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Silver State 508: Finishing a 500+ mile ultra on the first try

The Silver State 508 was my first ultracycling event. It was a lofty (and crazy) goal to go from riding casually to and from work to completing a 508-mile race within a year. I knew that I was biting off more than I could reasonably chew, so I did everything I could to mitigate the chance of a DNF.

The first thing that I did was get into structured training. I realized that without structure, I wasn’t going to make the progress required in the timeframe I had while balancing a demanding job and family life. I initially bounced between a few computer based training programs but realized I was out of my depth. I didn’t know enough about ultracycling to manage my own plan or what it takes to finish a race of that distance. After thinking through what I needed to get across finish line, I found Coach Shane Trotter. Shane set me up with a personalized plan to get me ready for the race, provided insight into how I needed to prepare mentally, and answered questions on crew structure and van setup. Some of the key takeaways and lessons learned are distilled below.

Train like you race. Race day isn’t the time to try out new gear. I made an effort to train with everything I was going to utilize during the race as early as I could. This was a good thing, because I found out that a lot of the stuff that I thought would work for me wasn’t as useful as I had hoped. For example, my initial light setup didn’t allow for easy swapping of lights, my saddle wasn’t great for longer rides, and I found out that the shoes I had been using were fine for 2-3 hours, but were downright uncomfortable at the 6-hour mark.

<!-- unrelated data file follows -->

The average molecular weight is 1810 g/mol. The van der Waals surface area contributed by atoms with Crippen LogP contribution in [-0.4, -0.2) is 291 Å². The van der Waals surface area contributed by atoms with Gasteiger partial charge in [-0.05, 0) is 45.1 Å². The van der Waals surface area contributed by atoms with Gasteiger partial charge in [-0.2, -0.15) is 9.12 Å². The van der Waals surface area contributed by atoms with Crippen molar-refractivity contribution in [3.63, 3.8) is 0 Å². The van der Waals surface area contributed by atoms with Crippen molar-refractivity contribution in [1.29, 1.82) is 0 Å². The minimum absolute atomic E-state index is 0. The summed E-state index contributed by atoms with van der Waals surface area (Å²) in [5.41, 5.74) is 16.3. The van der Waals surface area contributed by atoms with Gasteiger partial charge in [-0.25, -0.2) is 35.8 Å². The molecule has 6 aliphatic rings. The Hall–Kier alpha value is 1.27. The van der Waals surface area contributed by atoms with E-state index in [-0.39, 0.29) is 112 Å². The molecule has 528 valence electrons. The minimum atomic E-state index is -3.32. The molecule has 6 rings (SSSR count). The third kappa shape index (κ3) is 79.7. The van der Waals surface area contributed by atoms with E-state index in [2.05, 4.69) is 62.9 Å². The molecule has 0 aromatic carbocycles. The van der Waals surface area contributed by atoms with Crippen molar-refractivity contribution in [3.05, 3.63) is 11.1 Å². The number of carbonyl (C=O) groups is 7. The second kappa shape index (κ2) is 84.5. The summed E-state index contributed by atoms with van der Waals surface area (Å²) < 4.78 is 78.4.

Practice your nutrition. It took trying a few different brands and products before I settled on what my stomach and palette could handle after 12 hours on the bike.

Have intermediate goals. I had progressively longer distance rides scattered throughout the season to keep me focused in the short term. I felt that this really helped me stick to the training plan, and by having increasingly difficult goals that I accomplished, I could see the benefits of the hours I was putting in. It was extremely rewarding to complete an Everest and the Heartbreak Double Century, and that increased my confidence for The 508.

Train your mind. One thing that I could have done better was ride my bike outside when conditions were suboptimal. The 2021 Silver State 508 had some brutal 25mph headwinds during the day on the return leg, and they really savaged my motivation. Upon reflecting after the race, I realized that I was a “fair weather cyclist” and chose to ride inside when the weather wasn’t ideal. That was absolutely the wrong attitude, and I did not set myself up for success. For the future, there is no such thing as too cold, too windy, too hot, too dark, or too rainy, get out on the bike and ride! If you can’t suffer in training, how can you expect to do it 30 hours into a race? By preparing like this, you’ll be able to reach back to the times you rode through adversity and realize that it’s possible. Remember, there are no such things as headwinds, it’s just a tailwind and you’re going the wrong way.

Practice with your crew. If at all possible, run a few 4-6 hour practice runs with your crew. Ensure that crew roles are well defined (ambiguity can breed conflict), that personalities mesh, and get the minor hiccups out of the way. Bonus points if you are local and can ride on the actual course. For my race preparation, I ran my crew out to a deserted section of the course (HWY 722) and we practiced handoffs, bike swaps, direct follow, and what to do in the case of a mechanical. While not required, it definitely made the whole experience smoother on race day.